CARY – Sick with mono and without the energy to keep his job, Conor Dalton knew he had one option – call home.
At the time, the now-25-year-old was living in Orem, Utah, taking classes at Utah Valley University while working to pay the bills. He needed to regroup. Dalton called his parents and in August 2011 moved back home with them and his three younger siblings.
“Sometimes, we’re so on top of each other that it’s easy to clash,” said Dalton, who is studying English at McHenry County College. “But we still work it out.”
Dalton’s living arrangement has become commonplace among people his age, thanks in large part to a down economy. Nearly 40 percent of adults ages 18 to 34 either live with their parents now or moved back in for a time in recent years, according to a Pew Research survey.
Nearly 70 percent of those young adults say they are or were satisfied with their living arrangement back at home, according to the study.
But the situation raises challenges both for parents and their adult children, said Wendy Gwaltney, a parent specialist at Spring Grove Wellness. “It really does change the dynamic,” she said. “You have a young adult and now they go back under care. That’s a big transition for everyone, and it can cause some stress.”
Gwaltney said it’s easy for a family to fall into the same patterns as when the now-adult child was a teenager. She recommends redefining the living arrangement from the start, communicating what’s expected of the young adult as a contributing member of the household.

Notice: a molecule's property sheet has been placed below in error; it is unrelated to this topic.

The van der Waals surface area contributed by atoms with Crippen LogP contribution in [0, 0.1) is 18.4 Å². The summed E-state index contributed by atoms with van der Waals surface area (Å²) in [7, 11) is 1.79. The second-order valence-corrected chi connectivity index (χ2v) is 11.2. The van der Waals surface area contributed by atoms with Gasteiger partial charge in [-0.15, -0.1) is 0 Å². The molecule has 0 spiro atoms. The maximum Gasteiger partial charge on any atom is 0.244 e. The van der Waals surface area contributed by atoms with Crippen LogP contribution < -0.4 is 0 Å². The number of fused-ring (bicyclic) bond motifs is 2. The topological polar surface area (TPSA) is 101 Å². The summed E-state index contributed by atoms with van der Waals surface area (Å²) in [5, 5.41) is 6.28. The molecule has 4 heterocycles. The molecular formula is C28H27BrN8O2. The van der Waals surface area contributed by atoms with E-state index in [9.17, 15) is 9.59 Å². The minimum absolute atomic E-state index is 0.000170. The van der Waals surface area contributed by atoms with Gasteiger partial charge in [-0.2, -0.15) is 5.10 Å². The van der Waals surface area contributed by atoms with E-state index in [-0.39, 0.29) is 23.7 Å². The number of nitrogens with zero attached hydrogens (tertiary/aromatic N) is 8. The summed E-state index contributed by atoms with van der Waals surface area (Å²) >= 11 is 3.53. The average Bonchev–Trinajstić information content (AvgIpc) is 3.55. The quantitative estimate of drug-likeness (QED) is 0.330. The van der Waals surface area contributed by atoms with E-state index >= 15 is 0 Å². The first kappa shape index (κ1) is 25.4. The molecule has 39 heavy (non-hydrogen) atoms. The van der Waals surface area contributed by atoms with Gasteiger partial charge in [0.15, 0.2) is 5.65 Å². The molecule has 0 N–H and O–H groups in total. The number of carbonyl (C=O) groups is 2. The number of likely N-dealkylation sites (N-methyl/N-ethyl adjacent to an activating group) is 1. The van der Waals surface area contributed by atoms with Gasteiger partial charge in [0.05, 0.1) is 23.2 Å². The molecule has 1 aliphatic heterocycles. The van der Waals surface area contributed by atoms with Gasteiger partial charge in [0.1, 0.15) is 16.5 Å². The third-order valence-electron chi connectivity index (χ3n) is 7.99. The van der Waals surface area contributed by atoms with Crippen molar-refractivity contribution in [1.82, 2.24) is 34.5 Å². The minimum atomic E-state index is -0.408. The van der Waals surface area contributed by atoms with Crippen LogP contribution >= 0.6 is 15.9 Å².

That could mean paying rent or other requirements, mindful that as an adult child, the rules may not be the same as they were in the teenage years.
While young adults can’t expect to throw parties until 2 a.m. under their new roof, it’s reasonable to expect a greater level of social freedom than the last time they lived at home, Gwaltney said.
Dalton isn’t paying rent to his parents, but said he helps around the house. And he’s been given a level of freedom by his mom and dad.
Trish Dalton, his mother, said there have been challenges having Conor back at home, but it largely has been a positive experience.
She views the fact that more and more families are becoming multigenerational as a positive.
“In some ways, it’s been a blessing to have this happen,” Trish Dalton. “I think it’s forced some families to become closer. They’ve had to rely on each other more than they would have.”
Roberta Coles, a professor of sociology at Marquette University, said the number of multigenerational households declined steadily until the 1990s, but has risen as of late.
She said the economy is eroding the stigma of young adults moving back in with their parents.
“Whether this will last long-term once the economy is in recovery, it’s hard to say,” Coles said.
Conor Dalton said he hasn’t figured out what’s next when he finishes up his degree at MCC. But he’s thankful he had his family to fall back on.
“They don’t get it from me a lot, but I really do enjoy being around them,” he said. “I do appreciate them.”